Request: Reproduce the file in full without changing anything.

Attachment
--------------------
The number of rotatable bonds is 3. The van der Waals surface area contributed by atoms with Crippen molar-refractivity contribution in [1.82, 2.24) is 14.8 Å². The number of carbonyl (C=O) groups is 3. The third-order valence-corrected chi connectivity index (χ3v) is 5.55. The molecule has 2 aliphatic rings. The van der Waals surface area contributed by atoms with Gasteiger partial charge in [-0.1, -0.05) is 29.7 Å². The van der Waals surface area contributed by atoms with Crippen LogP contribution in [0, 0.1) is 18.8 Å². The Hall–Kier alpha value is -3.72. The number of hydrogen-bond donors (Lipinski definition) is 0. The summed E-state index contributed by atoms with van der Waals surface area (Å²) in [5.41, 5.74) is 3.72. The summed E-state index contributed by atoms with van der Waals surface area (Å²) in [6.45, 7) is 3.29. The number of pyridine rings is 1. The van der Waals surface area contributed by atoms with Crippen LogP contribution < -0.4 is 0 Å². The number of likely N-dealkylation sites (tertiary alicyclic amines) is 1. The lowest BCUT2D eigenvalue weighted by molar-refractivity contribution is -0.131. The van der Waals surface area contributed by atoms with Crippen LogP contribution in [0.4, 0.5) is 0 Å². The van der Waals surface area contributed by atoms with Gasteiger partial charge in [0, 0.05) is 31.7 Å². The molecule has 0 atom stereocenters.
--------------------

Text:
The number of rotatable bonds is 3. The van der Waals surface area contributed by atoms with Crippen molar-refractivity contribution in [1.82, 2.24) is 14.8 Å². The number of carbonyl (C=O) groups is 3. The third-order valence-corrected chi connectivity index (χ3v) is 5.55. The molecule has 2 aliphatic rings. The van der Waals surface area contributed by atoms with Gasteiger partial charge in [-0.1, -0.05) is 29.7 Å². The van der Waals surface area contributed by atoms with Crippen LogP contribution in [0, 0.1) is 18.8 Å². The Hall–Kier alpha value is -3.72. The number of hydrogen-bond donors (Lipinski definition) is 0. The summed E-state index contributed by atoms with van der Waals surface area (Å²) in [5.41, 5.74) is 3.72. The summed E-state index contributed by atoms with van der Waals surface area (Å²) in [6.45, 7) is 3.29. The number of pyridine rings is 1. The van der Waals surface area contributed by atoms with Crippen LogP contribution < -0.4 is 0 Å². The number of likely N-dealkylation sites (tertiary alicyclic amines) is 1. The lowest BCUT2D eigenvalue weighted by molar-refractivity contribution is -0.131. The van der Waals surface area contributed by atoms with Crippen LogP contribution in [0.4, 0.5) is 0 Å². The van der Waals surface area contributed by atoms with Gasteiger partial charge in [0, 0.05) is 31.7 Å². The molecule has 0 atom stereocenters.